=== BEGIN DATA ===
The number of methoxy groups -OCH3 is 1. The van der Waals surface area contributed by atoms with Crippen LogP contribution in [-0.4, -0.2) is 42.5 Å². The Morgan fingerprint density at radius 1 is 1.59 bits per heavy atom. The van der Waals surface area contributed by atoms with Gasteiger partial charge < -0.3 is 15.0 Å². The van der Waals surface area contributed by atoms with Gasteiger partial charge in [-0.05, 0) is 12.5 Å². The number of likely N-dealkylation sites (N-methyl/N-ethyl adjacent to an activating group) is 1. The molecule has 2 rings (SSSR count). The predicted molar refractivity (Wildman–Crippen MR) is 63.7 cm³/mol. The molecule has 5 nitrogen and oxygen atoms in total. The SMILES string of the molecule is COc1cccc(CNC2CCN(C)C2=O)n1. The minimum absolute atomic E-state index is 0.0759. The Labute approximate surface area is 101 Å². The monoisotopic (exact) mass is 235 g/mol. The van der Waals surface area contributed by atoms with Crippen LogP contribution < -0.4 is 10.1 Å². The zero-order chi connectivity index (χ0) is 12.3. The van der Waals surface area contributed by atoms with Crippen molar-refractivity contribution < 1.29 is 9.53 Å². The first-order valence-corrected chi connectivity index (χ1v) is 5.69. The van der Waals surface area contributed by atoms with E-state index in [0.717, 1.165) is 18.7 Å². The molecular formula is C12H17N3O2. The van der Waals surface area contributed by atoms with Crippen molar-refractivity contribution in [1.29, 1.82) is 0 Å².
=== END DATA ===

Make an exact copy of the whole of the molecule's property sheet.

The number of methoxy groups -OCH3 is 1. The van der Waals surface area contributed by atoms with Crippen LogP contribution in [-0.4, -0.2) is 42.5 Å². The Morgan fingerprint density at radius 1 is 1.59 bits per heavy atom. The van der Waals surface area contributed by atoms with Gasteiger partial charge < -0.3 is 15.0 Å². The van der Waals surface area contributed by atoms with Gasteiger partial charge in [-0.05, 0) is 12.5 Å². The number of likely N-dealkylation sites (N-methyl/N-ethyl adjacent to an activating group) is 1. The molecule has 2 rings (SSSR count). The predicted molar refractivity (Wildman–Crippen MR) is 63.7 cm³/mol. The molecule has 5 nitrogen and oxygen atoms in total. The SMILES string of the molecule is COc1cccc(CNC2CCN(C)C2=O)n1. The minimum absolute atomic E-state index is 0.0759. The Labute approximate surface area is 101 Å². The monoisotopic (exact) mass is 235 g/mol. The van der Waals surface area contributed by atoms with Crippen LogP contribution < -0.4 is 10.1 Å². The zero-order chi connectivity index (χ0) is 12.3. The van der Waals surface area contributed by atoms with Crippen molar-refractivity contribution < 1.29 is 9.53 Å². The first-order valence-corrected chi connectivity index (χ1v) is 5.69. The van der Waals surface area contributed by atoms with E-state index in [0.717, 1.165) is 18.7 Å². The molecular formula is C12H17N3O2. The van der Waals surface area contributed by atoms with Crippen molar-refractivity contribution in [1.29, 1.82) is 0 Å².